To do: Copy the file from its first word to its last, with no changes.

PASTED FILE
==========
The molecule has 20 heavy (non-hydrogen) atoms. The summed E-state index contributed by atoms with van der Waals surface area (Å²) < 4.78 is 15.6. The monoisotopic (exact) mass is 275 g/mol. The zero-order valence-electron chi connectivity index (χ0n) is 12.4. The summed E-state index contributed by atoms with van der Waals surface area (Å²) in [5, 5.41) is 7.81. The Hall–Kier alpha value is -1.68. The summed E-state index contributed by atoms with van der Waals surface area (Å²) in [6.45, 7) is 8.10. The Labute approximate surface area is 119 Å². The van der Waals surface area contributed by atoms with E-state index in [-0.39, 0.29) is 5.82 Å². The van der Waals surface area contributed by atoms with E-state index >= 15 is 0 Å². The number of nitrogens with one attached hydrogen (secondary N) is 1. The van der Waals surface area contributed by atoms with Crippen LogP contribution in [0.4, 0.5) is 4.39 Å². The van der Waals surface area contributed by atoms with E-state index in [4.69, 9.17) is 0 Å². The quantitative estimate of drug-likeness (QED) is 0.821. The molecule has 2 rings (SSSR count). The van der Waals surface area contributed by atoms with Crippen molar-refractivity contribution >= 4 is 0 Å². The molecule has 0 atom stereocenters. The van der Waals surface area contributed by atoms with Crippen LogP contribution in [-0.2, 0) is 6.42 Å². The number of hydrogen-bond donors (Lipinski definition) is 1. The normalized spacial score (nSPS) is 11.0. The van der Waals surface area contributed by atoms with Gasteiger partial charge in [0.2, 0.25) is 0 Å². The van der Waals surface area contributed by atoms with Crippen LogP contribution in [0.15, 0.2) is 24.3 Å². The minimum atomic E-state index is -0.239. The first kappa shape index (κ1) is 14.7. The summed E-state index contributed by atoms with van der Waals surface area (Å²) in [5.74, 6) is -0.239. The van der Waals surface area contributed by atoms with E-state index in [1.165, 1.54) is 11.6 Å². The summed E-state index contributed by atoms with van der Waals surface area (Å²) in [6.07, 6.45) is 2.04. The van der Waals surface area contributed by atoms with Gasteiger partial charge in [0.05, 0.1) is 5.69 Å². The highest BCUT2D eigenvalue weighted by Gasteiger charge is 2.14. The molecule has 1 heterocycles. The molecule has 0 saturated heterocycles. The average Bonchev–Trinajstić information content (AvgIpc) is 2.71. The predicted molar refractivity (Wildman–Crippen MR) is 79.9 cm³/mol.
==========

The molecule has 20 heavy (non-hydrogen) atoms. The summed E-state index contributed by atoms with van der Waals surface area (Å²) < 4.78 is 15.6. The monoisotopic (exact) mass is 275 g/mol. The zero-order valence-electron chi connectivity index (χ0n) is 12.4. The summed E-state index contributed by atoms with van der Waals surface area (Å²) in [5, 5.41) is 7.81. The Hall–Kier alpha value is -1.68. The summed E-state index contributed by atoms with van der Waals surface area (Å²) in [6.45, 7) is 8.10. The Labute approximate surface area is 119 Å². The van der Waals surface area contributed by atoms with E-state index in [-0.39, 0.29) is 5.82 Å². The van der Waals surface area contributed by atoms with E-state index >= 15 is 0 Å². The number of nitrogens with one attached hydrogen (secondary N) is 1. The van der Waals surface area contributed by atoms with Crippen LogP contribution in [0.4, 0.5) is 4.39 Å². The van der Waals surface area contributed by atoms with E-state index in [4.69, 9.17) is 0 Å². The quantitative estimate of drug-likeness (QED) is 0.821. The molecule has 2 rings (SSSR count). The van der Waals surface area contributed by atoms with Crippen molar-refractivity contribution >= 4 is 0 Å². The molecule has 0 atom stereocenters. The van der Waals surface area contributed by atoms with Crippen LogP contribution in [-0.2, 0) is 6.42 Å². The number of hydrogen-bond donors (Lipinski definition) is 1. The normalized spacial score (nSPS) is 11.0. The van der Waals surface area contributed by atoms with Gasteiger partial charge in [0.2, 0.25) is 0 Å². The van der Waals surface area contributed by atoms with Crippen LogP contribution in [0.15, 0.2) is 24.3 Å². The minimum atomic E-state index is -0.239. The first kappa shape index (κ1) is 14.7. The summed E-state index contributed by atoms with van der Waals surface area (Å²) in [5.74, 6) is -0.239. The van der Waals surface area contributed by atoms with E-state index in [1.165, 1.54) is 11.6 Å². The summed E-state index contributed by atoms with van der Waals surface area (Å²) in [6.07, 6.45) is 2.04. The van der Waals surface area contributed by atoms with Gasteiger partial charge in [0.05, 0.1) is 5.69 Å². The highest BCUT2D eigenvalue weighted by Gasteiger charge is 2.14. The molecule has 1 heterocycles. The molecule has 0 saturated heterocycles. The average Bonchev–Trinajstić information content (AvgIpc) is 2.71. The predicted molar refractivity (Wildman–Crippen MR) is 79.9 cm³/mol.